A. There’s definitely great TV at the moment.  That’s not to say I haven’t seen some great film this year - I just saw “Ingrid Goes West” which is awesome and frankly terrifying, and we had “Get Out” and “Wonder Woman” this year which were probably my top three so far.  But I think we’ve seen some exceptional TV this year too - I think it’s been really interesting to watch the power shift out of the hands of networks and advertisers and watch this subscription model really start to thrive.   I think it allows for riskier and more exciting choices, and for shows with smaller but loyal audiences to survive. 

Polina Review - Breathtaking Magic, A Captivating Masterpiece

I’ve really enjoyed seeing  new seasons of fan favorites that got cancelled - I’m not so secretly hoping there will one day be a final season of an HBO show I loved called Carnivale, which was abruptly cancelled at what I felt was its zenith!  If you haven’t seen it, check it out, it’s a supernatural horror situation but the setting is a circus in the dustbowl during the great depression.  It’s so good.

Q. Would you like to explore television?

A. Yes I’d like to be in the third season of Carnivale, please!  Haha.  But failing that, I’m by no means a purist when it comes to film or television, I love it all.  And there’s such wonderful TV out there, and amazing roles for women - I’m loving the Handmaid’s Tale, and The OA was incredible.  I also have a comedy background so I’d love to do a Veep or Silicon Valley type show.  I love it all.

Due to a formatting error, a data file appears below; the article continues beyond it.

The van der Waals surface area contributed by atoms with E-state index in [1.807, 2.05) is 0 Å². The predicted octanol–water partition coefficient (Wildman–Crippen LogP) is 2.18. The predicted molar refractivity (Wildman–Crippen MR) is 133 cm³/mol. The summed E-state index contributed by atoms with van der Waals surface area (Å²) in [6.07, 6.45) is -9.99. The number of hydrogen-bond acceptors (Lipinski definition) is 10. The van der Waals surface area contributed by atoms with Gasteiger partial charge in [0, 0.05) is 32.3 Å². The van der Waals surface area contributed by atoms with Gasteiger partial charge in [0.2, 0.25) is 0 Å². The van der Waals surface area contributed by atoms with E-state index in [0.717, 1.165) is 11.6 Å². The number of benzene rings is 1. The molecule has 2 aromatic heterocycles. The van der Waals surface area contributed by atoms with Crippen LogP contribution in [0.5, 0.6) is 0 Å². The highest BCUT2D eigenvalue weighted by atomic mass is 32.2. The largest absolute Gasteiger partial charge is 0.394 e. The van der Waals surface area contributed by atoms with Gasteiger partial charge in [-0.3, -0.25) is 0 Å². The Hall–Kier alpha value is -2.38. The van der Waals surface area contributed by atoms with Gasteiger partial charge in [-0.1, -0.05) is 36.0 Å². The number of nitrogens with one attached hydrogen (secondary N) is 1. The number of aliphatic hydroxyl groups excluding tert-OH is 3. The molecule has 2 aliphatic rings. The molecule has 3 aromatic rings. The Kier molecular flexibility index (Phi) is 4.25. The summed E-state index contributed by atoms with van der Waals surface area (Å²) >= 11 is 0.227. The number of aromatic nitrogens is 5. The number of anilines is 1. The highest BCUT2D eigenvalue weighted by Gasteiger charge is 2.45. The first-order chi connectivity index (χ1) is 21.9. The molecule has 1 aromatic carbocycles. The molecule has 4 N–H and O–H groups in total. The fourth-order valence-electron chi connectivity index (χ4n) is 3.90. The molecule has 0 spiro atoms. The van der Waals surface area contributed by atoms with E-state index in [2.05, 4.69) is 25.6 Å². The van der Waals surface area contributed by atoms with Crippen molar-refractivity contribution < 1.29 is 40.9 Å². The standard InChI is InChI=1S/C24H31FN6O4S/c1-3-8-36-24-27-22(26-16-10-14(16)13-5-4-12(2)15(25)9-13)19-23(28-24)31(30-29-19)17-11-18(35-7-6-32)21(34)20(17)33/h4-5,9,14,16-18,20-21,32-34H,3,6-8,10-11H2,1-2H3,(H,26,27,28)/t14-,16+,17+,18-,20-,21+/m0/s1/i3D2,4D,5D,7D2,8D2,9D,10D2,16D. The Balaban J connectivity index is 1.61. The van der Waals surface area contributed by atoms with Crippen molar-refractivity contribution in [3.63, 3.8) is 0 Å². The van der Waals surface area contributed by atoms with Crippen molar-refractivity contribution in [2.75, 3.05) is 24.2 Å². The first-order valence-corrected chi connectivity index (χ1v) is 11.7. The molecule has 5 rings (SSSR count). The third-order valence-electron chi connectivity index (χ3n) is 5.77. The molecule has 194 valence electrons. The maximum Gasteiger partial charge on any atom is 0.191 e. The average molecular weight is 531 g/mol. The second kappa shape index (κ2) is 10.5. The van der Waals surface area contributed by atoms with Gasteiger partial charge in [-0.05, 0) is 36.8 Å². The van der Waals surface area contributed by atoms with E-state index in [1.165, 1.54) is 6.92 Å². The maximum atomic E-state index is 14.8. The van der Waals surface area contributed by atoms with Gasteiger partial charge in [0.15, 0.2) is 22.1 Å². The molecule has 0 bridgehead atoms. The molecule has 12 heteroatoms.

Q. Box office receipts are down – do you think that’s because of all the great television, or increased theatre prices? Or maybe something else?

A. I think prices go up when attendance goes down so it’s a feedback loop.  And I think we have so much stimulus and stress in our everyday lives I think it’s harder now for people to make the effort to go out and see a film, especially when as we’ve discussed, there are such great TV options. 

And not only TV - let’s not forget we also live in an age where you basically have every movie ever made at your fingertips three clicks away!  But I’ll never stop seeing films in the cinema - there’s nothing to me like going to the movies.

Phoenix Forgotten

Q. Tell readers why they need to seek out your film! What will they get from it?

A. What I like about our movie is that it blends fact and fiction. Our director, Justin Barber, approached it like a documentary in a lot of ways.  There’s real footage in the film, of a real UFO sighting, and we interview real people about their experiences and real jobs.  I think that blurry line between reality and fantasy is fun.  I also think the mystery of the whole thing is engaging, so if you liked Serial or S-Town or if you’re at all a fan of Werner Herzog (who we were very influenced by in making this) I think it will appeal to you.  And it of course also lands in that genre film area, so there are some thrills and spills for you as well.  It’s a really cool little film, in my humble opinion!